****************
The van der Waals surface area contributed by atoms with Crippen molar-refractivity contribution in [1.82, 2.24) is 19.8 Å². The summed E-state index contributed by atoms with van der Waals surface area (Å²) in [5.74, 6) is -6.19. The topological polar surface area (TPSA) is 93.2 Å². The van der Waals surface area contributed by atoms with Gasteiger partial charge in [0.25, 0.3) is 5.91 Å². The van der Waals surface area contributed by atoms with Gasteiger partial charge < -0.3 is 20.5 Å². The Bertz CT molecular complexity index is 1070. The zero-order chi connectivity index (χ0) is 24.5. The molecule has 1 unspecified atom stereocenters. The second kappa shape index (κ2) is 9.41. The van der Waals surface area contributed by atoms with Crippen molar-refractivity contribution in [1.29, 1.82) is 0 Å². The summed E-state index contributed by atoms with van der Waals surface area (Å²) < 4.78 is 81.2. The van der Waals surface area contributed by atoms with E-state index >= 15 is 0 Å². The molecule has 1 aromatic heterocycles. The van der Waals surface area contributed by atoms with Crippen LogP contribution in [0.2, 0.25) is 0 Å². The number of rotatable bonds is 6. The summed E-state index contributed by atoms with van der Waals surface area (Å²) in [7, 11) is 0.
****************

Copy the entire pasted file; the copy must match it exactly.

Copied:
The van der Waals surface area contributed by atoms with Crippen molar-refractivity contribution in [1.82, 2.24) is 19.8 Å². The summed E-state index contributed by atoms with van der Waals surface area (Å²) in [5.74, 6) is -6.19. The topological polar surface area (TPSA) is 93.2 Å². The van der Waals surface area contributed by atoms with Gasteiger partial charge in [0.25, 0.3) is 5.91 Å². The van der Waals surface area contributed by atoms with Gasteiger partial charge < -0.3 is 20.5 Å². The Bertz CT molecular complexity index is 1070. The zero-order chi connectivity index (χ0) is 24.5. The molecule has 1 unspecified atom stereocenters. The second kappa shape index (κ2) is 9.41. The van der Waals surface area contributed by atoms with Crippen molar-refractivity contribution in [1.29, 1.82) is 0 Å². The summed E-state index contributed by atoms with van der Waals surface area (Å²) < 4.78 is 81.2. The van der Waals surface area contributed by atoms with E-state index >= 15 is 0 Å². The molecule has 1 aromatic heterocycles. The van der Waals surface area contributed by atoms with Crippen LogP contribution in [0.2, 0.25) is 0 Å². The number of rotatable bonds is 6. The summed E-state index contributed by atoms with van der Waals surface area (Å²) in [7, 11) is 0.